Preparing for a quick out-of-town jaunt to visit with friends living in the Twelve Mile Circle, the actual geographic quirk in Delaware for which this site was named, prompted me to plot a course designed to avoid the dreaded Delaware Border Tax. I succeeded in that goal by the way although that wasn’t germane to the story. Rather, this was more about the starting point (singular) although in actuality it became a matter of starting points (plural).
For some odd reason I won’t type my home address into any of the online mapping programs, harboring an unrealistic expectation that somehow those all-powerful corporate or government entities can’t find me or track my movements if I take that one simple step. I know. Fit me for a tinfoil hat. I realize it’s completely delusional and irrational from an intellectual standpoint even though that doesn’t change my behavior. That’s why I found myself dropping a rather generic "Washington, DC" into several mapping programs to research an optimal route and noticing that each site defined that simple starting point differently.
It reminded me of a day many years ago during the infancy of online mapping applications, if I can go down a tangent for a moment. I was taking a walk and noticed a woman driving through the neighborhood visibly lost. Finally she stopped to ask for directions after passing me three or four times. She wanted to find a very specific apartment building several miles away and had simply designated "Arlington, Virginia" in (I think it was) Mapquest which directed her to a point two blocks due north of my house. First, I thought, what kind of idiot would put the name of a 26 square mile county into a map site and expect it to bring her to the exact spot she needed; and second, hey it was pretty cool that I lived so close to the value the map returned. Don’t bother attempting that trick today. Mapquest changed its starting point for Arlington to the more logical county courthouse site years ago.
Back to the present, either intellectual curiosity or boredom — it could have been both — led me to examine Washington, DC as defined by several mapping sites.
OpenStreetMap’s Washington, DC Epicenter
OpenStreetMap specified a point on the northern edge of the Ellipse just across from the White House.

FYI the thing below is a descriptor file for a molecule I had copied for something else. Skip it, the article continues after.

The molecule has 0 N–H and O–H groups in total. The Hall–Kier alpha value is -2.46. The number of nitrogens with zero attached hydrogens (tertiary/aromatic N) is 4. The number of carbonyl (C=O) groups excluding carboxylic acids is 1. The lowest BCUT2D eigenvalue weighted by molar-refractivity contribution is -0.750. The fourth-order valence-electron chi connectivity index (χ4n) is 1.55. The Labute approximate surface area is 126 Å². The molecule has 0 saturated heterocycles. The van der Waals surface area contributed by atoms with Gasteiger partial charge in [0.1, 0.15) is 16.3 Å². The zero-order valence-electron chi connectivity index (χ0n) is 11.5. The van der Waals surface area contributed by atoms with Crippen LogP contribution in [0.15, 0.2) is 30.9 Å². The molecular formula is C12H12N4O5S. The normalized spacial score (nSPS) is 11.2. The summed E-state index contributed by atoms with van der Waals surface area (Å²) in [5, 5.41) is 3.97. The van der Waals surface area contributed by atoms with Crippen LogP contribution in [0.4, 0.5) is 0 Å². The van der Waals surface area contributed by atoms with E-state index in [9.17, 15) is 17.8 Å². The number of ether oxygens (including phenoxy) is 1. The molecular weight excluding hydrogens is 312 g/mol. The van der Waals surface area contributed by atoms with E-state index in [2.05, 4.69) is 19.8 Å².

Zero Milestone Marker
My Own Photo
This was a spot that fell near if not directly atop the Zero Milestone marker. It was an excellent choice. The marker itself read, "Point for the measurement of distances from Washington on highways of the United States." It was hard to argue with that. Well done, OpenStreetMap. You get the Gold Star today.
Bing Maps’ Washington, DC Epicenter
I’m not sure what made 14th & Madison, NW so special. It fell just outside of the Smithsonian’s American History museum, had a nice view of the Washington Monument, and provided easy access to the National Mall. That was a pretty location among hundreds of other pretty locations nearby. Nothing indicated why Bing chose that particular intersection as the starting point for Washington, DC.
Mapquest’s Washington, DC Epicenter
Ditto for Mapquest at 6th St. & Constitution Ave., NW. I love the National Gallery of Art, and the tip of Federal Triangle seemed like a slightly more logical starting point although the Zero Milestone would have been better.
Google Map’s Washington, DC Epicenter
And then there was the wackiness of Google Maps which selected Scott Circle for some inexplicable reason. It got weirder. I’m certain this little trick will only work for a short time. It will be eliminated once Google learns of the glitch so if someone reading this article in the future tries this trick and it doesn’t work, then understand the situation.
Type "Washington, DC" into (old) Google Maps. Use the slide bar to zoom-in to the extreme street level, then take the peg man and drop him onto the red marker. This will take you to the Secret Bunker under Scott Circle. I’ve provided a direct link too; I wanted to show you how it could be found manually so you didn’t think I was nuts.
Nathan Rhoades’ Secret Bunker, Washington, DC
via Google Street View, January 2014
I also took a screen shot in case it disappeared someday. It was a single room with typical Google 360° imagery, although one can only look around in a circle and not move anywhere. What a weird room, too. I see a couch, a chair, three flat-screen televisions, what appears to be a bottle of Kahlua atop a wooden crate, and a billiard table. Otherwise it was spartan, almost sterile. Maybe this is where the President of the United States will hide during the next disaster. I think Dick Cheney may have used it on 9/11. I’m kidding!
I enjoy a good conspiracy theory as much as anyone, however it appeared to be a user error. Nathan Rhoades, whoever he may be, must have accidentally specified Washington, DC as the location of his awesome rec room, and Google dutifully posted the file where its algorithms thought Washington, DC should be. One can click on Nathan’s name in the online version and it will jump to his gallery. This included an additional image of the same room, this time located at a house in Taunton, Massachusetts.
Nice man cave, Nathan!
I’ve had a love-hate relationship with reddit over the years, often reserving praise for the underlying premise with a heaping plate of scorn (if you must know the gory details) reserved for its MapPorn subreddit.